Pacemaker Implantation at EHMC's Arrhythmia Center
What is a pacemaker?
EHMC's Arrhythmia Center offers pacemakers for patients whose hearts are beating too slowly. These devices are used to take over the role of the heart's natural pacemaker or its electrical hub when either part fails to function correctly. A pacemaker consists of two main parts:
- A pulse generator, about the size of two silver dollars stacked, which contains a small computer, electronic circuitry, and a battery. They are battery-powered, and most use lithium batteries that last for 5 to 10 years. When the battery runs out, the entire generator is replaced. The generator is responsible for generating the electric impulses that correct the slow heartbeat. This unit is usually implanted under the skin in the upper chest. The memory in the generator stores vital information about how the pacemaker has worked in regulating your heart rhythm. This information is periodically retrieved, non-invasively, and analyzed to determine if your pacemaker is working properly or if it needs to be reprogrammed.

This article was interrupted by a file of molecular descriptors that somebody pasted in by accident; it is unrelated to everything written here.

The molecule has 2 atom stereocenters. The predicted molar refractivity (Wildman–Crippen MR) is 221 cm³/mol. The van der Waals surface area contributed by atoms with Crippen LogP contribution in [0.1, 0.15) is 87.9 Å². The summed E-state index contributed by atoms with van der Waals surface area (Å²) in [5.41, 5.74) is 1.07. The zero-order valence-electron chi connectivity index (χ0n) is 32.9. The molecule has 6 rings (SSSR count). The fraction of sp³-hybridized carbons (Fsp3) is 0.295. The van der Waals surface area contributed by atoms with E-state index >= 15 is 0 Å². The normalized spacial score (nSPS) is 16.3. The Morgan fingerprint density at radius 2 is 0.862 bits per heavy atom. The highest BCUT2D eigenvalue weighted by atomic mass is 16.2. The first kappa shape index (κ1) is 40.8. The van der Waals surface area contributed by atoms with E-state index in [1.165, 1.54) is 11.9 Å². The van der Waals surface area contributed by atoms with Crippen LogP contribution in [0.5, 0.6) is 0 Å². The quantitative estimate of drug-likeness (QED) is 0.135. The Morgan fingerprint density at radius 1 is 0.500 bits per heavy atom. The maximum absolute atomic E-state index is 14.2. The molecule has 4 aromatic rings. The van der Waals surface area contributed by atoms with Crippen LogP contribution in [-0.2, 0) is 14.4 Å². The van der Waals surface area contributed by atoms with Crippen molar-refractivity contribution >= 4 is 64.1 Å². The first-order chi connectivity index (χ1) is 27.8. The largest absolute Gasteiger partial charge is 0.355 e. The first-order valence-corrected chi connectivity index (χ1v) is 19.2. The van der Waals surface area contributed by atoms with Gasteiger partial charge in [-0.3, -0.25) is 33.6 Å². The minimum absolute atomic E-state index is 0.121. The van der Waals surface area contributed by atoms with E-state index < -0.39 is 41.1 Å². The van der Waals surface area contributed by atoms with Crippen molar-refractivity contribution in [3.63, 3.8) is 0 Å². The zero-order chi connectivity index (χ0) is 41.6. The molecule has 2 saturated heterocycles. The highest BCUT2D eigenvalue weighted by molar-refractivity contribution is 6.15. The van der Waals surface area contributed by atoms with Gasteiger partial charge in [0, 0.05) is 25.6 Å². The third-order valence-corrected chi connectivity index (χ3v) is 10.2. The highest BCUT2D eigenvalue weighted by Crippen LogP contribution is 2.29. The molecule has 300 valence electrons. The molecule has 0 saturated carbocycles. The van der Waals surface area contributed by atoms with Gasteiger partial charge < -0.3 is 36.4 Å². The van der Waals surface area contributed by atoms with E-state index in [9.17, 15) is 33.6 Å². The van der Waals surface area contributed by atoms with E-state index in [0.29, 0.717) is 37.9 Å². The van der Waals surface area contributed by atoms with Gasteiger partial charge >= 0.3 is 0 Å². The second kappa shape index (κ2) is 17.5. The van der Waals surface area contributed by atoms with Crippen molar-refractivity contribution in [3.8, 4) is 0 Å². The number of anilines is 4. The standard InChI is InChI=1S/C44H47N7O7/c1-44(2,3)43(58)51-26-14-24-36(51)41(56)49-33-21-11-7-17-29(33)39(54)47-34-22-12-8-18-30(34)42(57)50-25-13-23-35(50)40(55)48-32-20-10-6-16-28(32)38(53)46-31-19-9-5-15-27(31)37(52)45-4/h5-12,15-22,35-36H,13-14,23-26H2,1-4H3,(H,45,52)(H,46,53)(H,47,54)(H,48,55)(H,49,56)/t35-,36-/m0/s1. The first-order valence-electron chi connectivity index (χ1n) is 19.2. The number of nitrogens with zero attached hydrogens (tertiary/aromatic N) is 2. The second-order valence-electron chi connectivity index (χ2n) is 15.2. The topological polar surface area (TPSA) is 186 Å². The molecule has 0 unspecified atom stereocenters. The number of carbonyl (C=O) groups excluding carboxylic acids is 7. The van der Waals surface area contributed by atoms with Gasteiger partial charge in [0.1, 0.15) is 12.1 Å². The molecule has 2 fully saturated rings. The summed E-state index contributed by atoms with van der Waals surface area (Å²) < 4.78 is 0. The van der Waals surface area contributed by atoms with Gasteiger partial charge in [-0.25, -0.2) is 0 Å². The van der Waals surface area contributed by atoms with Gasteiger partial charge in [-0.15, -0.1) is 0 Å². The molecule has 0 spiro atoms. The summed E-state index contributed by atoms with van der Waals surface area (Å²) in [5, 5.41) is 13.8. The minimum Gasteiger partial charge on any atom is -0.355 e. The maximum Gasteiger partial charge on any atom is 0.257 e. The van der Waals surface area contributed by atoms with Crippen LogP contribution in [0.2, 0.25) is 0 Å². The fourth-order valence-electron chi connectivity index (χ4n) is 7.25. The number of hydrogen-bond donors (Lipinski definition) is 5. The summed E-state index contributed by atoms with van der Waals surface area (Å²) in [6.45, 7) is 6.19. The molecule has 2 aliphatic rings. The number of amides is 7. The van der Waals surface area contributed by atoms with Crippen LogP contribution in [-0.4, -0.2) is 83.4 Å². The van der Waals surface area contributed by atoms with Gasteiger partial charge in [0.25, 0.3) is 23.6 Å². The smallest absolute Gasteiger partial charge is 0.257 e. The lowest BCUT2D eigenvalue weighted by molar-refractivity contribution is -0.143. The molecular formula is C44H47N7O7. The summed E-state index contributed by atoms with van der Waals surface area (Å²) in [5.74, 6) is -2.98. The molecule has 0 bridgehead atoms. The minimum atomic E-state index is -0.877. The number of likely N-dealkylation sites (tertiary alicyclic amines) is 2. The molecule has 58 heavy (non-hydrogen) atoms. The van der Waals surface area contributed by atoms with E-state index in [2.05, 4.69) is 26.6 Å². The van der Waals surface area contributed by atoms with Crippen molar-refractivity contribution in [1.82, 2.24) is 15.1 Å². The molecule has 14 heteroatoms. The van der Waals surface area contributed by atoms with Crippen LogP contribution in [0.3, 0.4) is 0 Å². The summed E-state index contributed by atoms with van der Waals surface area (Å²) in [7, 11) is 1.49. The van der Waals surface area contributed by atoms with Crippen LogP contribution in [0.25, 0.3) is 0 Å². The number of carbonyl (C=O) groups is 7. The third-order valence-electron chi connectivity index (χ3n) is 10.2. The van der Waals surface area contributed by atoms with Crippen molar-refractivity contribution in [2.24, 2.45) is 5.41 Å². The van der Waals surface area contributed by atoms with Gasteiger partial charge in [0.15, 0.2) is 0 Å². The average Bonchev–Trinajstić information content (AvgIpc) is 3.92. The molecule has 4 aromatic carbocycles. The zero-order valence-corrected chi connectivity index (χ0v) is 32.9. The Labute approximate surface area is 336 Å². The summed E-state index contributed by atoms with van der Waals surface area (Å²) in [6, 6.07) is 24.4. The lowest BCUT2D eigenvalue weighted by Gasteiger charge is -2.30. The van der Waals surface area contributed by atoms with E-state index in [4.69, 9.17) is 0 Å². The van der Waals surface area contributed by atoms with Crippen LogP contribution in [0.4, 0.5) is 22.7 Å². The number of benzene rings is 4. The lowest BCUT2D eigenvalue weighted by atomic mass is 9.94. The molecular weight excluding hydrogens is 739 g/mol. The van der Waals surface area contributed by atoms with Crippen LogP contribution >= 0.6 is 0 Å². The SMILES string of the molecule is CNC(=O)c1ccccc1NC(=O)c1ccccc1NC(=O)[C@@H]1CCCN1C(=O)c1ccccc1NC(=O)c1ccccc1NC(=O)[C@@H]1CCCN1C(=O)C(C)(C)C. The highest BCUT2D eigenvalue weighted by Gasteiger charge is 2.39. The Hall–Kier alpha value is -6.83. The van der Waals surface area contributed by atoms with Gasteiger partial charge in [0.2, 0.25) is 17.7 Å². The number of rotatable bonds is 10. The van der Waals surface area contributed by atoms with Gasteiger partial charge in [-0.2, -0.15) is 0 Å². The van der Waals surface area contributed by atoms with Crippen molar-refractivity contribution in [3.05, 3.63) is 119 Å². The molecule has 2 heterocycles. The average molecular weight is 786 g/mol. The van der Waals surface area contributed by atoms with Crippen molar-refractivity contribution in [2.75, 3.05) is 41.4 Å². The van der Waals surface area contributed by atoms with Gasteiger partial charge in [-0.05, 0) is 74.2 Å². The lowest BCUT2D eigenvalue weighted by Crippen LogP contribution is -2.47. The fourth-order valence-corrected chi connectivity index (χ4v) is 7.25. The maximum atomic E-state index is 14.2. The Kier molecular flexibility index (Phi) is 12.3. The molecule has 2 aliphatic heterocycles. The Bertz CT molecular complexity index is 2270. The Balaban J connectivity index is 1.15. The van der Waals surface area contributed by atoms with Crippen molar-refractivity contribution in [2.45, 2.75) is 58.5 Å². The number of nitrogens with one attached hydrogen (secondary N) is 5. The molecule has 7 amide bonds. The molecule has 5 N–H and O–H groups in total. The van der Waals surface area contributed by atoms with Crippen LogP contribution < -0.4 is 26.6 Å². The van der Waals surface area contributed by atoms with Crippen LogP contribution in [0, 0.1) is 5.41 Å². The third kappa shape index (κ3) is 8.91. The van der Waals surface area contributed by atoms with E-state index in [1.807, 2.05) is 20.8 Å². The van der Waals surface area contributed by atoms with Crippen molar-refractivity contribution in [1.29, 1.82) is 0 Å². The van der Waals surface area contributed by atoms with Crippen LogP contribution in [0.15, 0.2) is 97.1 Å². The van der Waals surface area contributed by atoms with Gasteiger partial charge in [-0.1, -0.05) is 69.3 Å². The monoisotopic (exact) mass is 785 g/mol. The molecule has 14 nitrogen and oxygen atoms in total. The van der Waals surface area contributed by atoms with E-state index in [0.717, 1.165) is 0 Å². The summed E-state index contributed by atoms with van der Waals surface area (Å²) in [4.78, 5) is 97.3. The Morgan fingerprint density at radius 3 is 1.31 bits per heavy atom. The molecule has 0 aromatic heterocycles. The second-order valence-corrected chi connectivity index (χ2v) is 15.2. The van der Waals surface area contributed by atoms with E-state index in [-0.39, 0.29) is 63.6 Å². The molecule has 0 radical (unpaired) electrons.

- One, two or three pacing leads, which carry electrical impulses from the generator to your heart to maintain the proper heart rate. Single-chamber pacemakers have one lead that is inserted into either the right atrium or right ventricle. Dual-chamber pacemakers have two leads, one inserted into the right atrium and one into the right ventricle. Resynchronization (Biventircular) pacemakers, used for patients with heart failure, have three leads, one inserted into the right atrium, one into the right ventricle, and one overlying the left ventricle. Your doctor will discuss which type is right for you.
How does a pacemaker work?